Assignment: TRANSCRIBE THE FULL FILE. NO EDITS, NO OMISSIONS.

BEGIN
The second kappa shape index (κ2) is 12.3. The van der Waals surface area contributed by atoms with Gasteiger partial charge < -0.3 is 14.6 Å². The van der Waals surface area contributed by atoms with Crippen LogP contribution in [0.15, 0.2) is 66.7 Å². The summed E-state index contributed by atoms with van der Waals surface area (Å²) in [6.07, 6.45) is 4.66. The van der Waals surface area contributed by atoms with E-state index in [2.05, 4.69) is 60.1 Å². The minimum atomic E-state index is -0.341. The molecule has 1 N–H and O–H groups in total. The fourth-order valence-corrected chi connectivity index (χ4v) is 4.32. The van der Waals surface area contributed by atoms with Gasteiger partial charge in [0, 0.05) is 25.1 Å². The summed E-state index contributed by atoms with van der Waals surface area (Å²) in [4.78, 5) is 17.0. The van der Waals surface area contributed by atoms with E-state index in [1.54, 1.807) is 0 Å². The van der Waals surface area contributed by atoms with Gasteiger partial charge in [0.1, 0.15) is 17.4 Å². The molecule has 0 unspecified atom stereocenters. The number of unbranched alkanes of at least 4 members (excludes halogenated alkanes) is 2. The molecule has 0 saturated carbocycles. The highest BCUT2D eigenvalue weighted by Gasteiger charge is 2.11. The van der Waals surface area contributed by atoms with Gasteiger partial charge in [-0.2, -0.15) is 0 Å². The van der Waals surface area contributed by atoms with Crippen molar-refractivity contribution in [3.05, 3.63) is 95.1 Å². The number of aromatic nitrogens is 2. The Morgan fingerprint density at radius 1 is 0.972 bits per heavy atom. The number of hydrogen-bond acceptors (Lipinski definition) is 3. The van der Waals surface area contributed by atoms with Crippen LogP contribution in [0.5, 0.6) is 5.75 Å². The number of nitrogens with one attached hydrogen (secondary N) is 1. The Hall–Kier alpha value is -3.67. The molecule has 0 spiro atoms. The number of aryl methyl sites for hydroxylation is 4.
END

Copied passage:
The second kappa shape index (κ2) is 12.3. The van der Waals surface area contributed by atoms with Gasteiger partial charge < -0.3 is 14.6 Å². The van der Waals surface area contributed by atoms with Crippen LogP contribution in [0.15, 0.2) is 66.7 Å². The summed E-state index contributed by atoms with van der Waals surface area (Å²) in [6.07, 6.45) is 4.66. The van der Waals surface area contributed by atoms with E-state index in [2.05, 4.69) is 60.1 Å². The minimum atomic E-state index is -0.341. The molecule has 1 N–H and O–H groups in total. The fourth-order valence-corrected chi connectivity index (χ4v) is 4.32. The van der Waals surface area contributed by atoms with Gasteiger partial charge in [0, 0.05) is 25.1 Å². The summed E-state index contributed by atoms with van der Waals surface area (Å²) in [4.78, 5) is 17.0. The van der Waals surface area contributed by atoms with E-state index in [1.54, 1.807) is 0 Å². The van der Waals surface area contributed by atoms with Gasteiger partial charge in [0.1, 0.15) is 17.4 Å². The molecule has 0 unspecified atom stereocenters. The number of unbranched alkanes of at least 4 members (excludes halogenated alkanes) is 2. The molecule has 0 saturated carbocycles. The highest BCUT2D eigenvalue weighted by Gasteiger charge is 2.11. The van der Waals surface area contributed by atoms with Gasteiger partial charge in [-0.2, -0.15) is 0 Å². The van der Waals surface area contributed by atoms with Crippen molar-refractivity contribution in [3.05, 3.63) is 95.1 Å². The number of aromatic nitrogens is 2. The Morgan fingerprint density at radius 1 is 0.972 bits per heavy atom. The number of hydrogen-bond acceptors (Lipinski definition) is 3. The van der Waals surface area contributed by atoms with Crippen LogP contribution in [0.5, 0.6) is 5.75 Å². The number of nitrogens with one attached hydrogen (secondary N) is 1. The Hall–Kier alpha value is -3.67. The molecule has 0 spiro atoms. The number of aryl methyl sites for hydroxylation is 4.